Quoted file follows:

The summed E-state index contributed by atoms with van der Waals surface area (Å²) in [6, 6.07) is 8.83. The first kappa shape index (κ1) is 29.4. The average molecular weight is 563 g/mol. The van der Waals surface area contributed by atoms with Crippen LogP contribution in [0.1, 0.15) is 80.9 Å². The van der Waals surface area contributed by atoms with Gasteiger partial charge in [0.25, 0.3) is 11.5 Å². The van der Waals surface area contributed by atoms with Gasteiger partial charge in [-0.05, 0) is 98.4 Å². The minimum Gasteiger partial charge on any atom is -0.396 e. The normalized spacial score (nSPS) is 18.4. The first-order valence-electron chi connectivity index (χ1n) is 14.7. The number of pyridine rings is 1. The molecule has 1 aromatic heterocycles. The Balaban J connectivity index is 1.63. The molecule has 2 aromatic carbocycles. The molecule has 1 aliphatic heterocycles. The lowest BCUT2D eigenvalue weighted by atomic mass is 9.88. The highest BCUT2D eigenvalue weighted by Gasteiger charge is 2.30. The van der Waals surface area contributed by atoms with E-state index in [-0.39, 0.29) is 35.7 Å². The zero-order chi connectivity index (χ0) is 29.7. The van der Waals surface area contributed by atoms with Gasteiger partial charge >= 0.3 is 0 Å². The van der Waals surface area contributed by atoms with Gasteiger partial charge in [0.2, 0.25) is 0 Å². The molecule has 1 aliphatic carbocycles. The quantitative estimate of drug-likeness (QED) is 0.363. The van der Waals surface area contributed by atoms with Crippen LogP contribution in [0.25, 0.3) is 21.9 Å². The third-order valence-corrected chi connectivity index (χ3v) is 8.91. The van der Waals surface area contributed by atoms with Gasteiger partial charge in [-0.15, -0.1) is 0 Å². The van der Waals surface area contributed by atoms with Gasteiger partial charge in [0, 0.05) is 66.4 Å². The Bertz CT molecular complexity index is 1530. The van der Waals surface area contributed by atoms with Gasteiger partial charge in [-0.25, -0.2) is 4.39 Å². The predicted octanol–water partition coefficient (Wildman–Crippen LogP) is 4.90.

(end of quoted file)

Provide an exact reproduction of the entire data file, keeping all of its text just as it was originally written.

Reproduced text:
The summed E-state index contributed by atoms with van der Waals surface area (Å²) in [6, 6.07) is 8.83. The first kappa shape index (κ1) is 29.4. The average molecular weight is 563 g/mol. The van der Waals surface area contributed by atoms with Crippen LogP contribution in [0.1, 0.15) is 80.9 Å². The van der Waals surface area contributed by atoms with Gasteiger partial charge in [0.25, 0.3) is 11.5 Å². The van der Waals surface area contributed by atoms with Gasteiger partial charge in [-0.05, 0) is 98.4 Å². The minimum Gasteiger partial charge on any atom is -0.396 e. The normalized spacial score (nSPS) is 18.4. The first-order valence-electron chi connectivity index (χ1n) is 14.7. The number of pyridine rings is 1. The molecule has 1 aromatic heterocycles. The Balaban J connectivity index is 1.63. The molecule has 2 aromatic carbocycles. The molecule has 1 aliphatic heterocycles. The lowest BCUT2D eigenvalue weighted by atomic mass is 9.88. The highest BCUT2D eigenvalue weighted by Gasteiger charge is 2.30. The van der Waals surface area contributed by atoms with E-state index in [-0.39, 0.29) is 35.7 Å². The zero-order chi connectivity index (χ0) is 29.7. The van der Waals surface area contributed by atoms with Gasteiger partial charge >= 0.3 is 0 Å². The van der Waals surface area contributed by atoms with Gasteiger partial charge in [0.2, 0.25) is 0 Å². The molecule has 1 aliphatic carbocycles. The quantitative estimate of drug-likeness (QED) is 0.363. The van der Waals surface area contributed by atoms with Crippen LogP contribution in [0.25, 0.3) is 21.9 Å². The third-order valence-corrected chi connectivity index (χ3v) is 8.91. The van der Waals surface area contributed by atoms with Gasteiger partial charge in [-0.15, -0.1) is 0 Å². The van der Waals surface area contributed by atoms with Gasteiger partial charge in [0, 0.05) is 66.4 Å². The Bertz CT molecular complexity index is 1530. The van der Waals surface area contributed by atoms with Gasteiger partial charge in [-0.25, -0.2) is 4.39 Å². The predicted octanol–water partition coefficient (Wildman–Crippen LogP) is 4.90.